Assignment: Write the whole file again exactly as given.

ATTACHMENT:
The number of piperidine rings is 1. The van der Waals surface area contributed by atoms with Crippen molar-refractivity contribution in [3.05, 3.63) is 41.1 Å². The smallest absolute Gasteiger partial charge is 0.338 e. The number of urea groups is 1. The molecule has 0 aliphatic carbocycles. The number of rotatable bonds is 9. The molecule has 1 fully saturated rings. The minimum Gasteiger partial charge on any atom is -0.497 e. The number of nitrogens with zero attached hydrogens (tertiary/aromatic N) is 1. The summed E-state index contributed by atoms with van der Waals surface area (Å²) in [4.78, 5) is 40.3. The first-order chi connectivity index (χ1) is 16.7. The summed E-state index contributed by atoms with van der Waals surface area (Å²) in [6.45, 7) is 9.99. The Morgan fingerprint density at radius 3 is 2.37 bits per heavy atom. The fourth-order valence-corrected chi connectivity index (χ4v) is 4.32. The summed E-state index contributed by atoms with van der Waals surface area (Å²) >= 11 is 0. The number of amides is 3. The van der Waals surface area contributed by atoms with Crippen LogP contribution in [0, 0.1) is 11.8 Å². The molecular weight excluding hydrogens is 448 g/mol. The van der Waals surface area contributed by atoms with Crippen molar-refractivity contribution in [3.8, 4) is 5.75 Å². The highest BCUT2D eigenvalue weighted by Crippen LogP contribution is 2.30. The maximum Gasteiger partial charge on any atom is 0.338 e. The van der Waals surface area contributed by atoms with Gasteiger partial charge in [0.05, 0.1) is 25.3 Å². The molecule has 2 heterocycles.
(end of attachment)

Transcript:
The number of piperidine rings is 1. The van der Waals surface area contributed by atoms with Crippen molar-refractivity contribution in [3.05, 3.63) is 41.1 Å². The smallest absolute Gasteiger partial charge is 0.338 e. The number of urea groups is 1. The molecule has 0 aliphatic carbocycles. The number of rotatable bonds is 9. The molecule has 1 fully saturated rings. The minimum Gasteiger partial charge on any atom is -0.497 e. The number of nitrogens with zero attached hydrogens (tertiary/aromatic N) is 1. The summed E-state index contributed by atoms with van der Waals surface area (Å²) in [4.78, 5) is 40.3. The first-order chi connectivity index (χ1) is 16.7. The summed E-state index contributed by atoms with van der Waals surface area (Å²) in [6.45, 7) is 9.99. The Morgan fingerprint density at radius 3 is 2.37 bits per heavy atom. The fourth-order valence-corrected chi connectivity index (χ4v) is 4.32. The summed E-state index contributed by atoms with van der Waals surface area (Å²) >= 11 is 0. The number of amides is 3. The van der Waals surface area contributed by atoms with Crippen LogP contribution in [0, 0.1) is 11.8 Å². The molecular weight excluding hydrogens is 448 g/mol. The van der Waals surface area contributed by atoms with Crippen molar-refractivity contribution in [3.8, 4) is 5.75 Å². The highest BCUT2D eigenvalue weighted by Crippen LogP contribution is 2.30. The maximum Gasteiger partial charge on any atom is 0.338 e. The van der Waals surface area contributed by atoms with Gasteiger partial charge in [0.05, 0.1) is 25.3 Å². The molecule has 2 heterocycles.